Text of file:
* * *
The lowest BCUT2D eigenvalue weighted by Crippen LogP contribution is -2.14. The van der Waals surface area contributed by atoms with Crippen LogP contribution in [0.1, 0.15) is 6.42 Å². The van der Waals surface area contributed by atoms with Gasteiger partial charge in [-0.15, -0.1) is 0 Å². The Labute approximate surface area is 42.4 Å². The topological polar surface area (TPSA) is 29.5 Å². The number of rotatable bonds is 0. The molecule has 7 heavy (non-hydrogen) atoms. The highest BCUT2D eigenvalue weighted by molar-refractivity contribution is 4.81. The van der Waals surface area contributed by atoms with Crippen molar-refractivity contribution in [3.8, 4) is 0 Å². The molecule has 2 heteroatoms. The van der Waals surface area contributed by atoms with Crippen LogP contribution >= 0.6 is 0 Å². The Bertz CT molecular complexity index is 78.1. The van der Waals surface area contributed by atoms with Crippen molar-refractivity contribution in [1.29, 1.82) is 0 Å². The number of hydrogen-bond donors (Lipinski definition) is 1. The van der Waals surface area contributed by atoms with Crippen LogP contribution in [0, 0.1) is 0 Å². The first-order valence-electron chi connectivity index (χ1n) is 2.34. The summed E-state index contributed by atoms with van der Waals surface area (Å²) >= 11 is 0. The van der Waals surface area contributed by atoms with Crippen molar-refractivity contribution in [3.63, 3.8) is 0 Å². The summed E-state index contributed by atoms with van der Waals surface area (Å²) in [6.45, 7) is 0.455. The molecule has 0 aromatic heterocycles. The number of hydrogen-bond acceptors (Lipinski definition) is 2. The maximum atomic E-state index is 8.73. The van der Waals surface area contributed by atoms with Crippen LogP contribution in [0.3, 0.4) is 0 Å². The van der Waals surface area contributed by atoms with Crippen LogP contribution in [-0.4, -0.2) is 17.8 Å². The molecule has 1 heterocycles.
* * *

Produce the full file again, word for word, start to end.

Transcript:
The lowest BCUT2D eigenvalue weighted by Crippen LogP contribution is -2.14. The van der Waals surface area contributed by atoms with Crippen LogP contribution in [0.1, 0.15) is 6.42 Å². The van der Waals surface area contributed by atoms with Gasteiger partial charge in [-0.15, -0.1) is 0 Å². The Labute approximate surface area is 42.4 Å². The topological polar surface area (TPSA) is 29.5 Å². The number of rotatable bonds is 0. The molecule has 7 heavy (non-hydrogen) atoms. The highest BCUT2D eigenvalue weighted by molar-refractivity contribution is 4.81. The van der Waals surface area contributed by atoms with Crippen molar-refractivity contribution in [3.8, 4) is 0 Å². The molecule has 2 heteroatoms. The van der Waals surface area contributed by atoms with Crippen LogP contribution >= 0.6 is 0 Å². The Bertz CT molecular complexity index is 78.1. The van der Waals surface area contributed by atoms with Crippen molar-refractivity contribution in [1.29, 1.82) is 0 Å². The number of hydrogen-bond donors (Lipinski definition) is 1. The van der Waals surface area contributed by atoms with Crippen LogP contribution in [0, 0.1) is 0 Å². The first-order valence-electron chi connectivity index (χ1n) is 2.34. The summed E-state index contributed by atoms with van der Waals surface area (Å²) >= 11 is 0. The van der Waals surface area contributed by atoms with Crippen molar-refractivity contribution in [3.63, 3.8) is 0 Å². The summed E-state index contributed by atoms with van der Waals surface area (Å²) in [6.45, 7) is 0.455. The molecule has 0 aromatic heterocycles. The number of hydrogen-bond acceptors (Lipinski definition) is 2. The maximum atomic E-state index is 8.73. The van der Waals surface area contributed by atoms with Crippen LogP contribution in [0.3, 0.4) is 0 Å². The van der Waals surface area contributed by atoms with Crippen LogP contribution in [-0.4, -0.2) is 17.8 Å². The molecule has 1 heterocycles.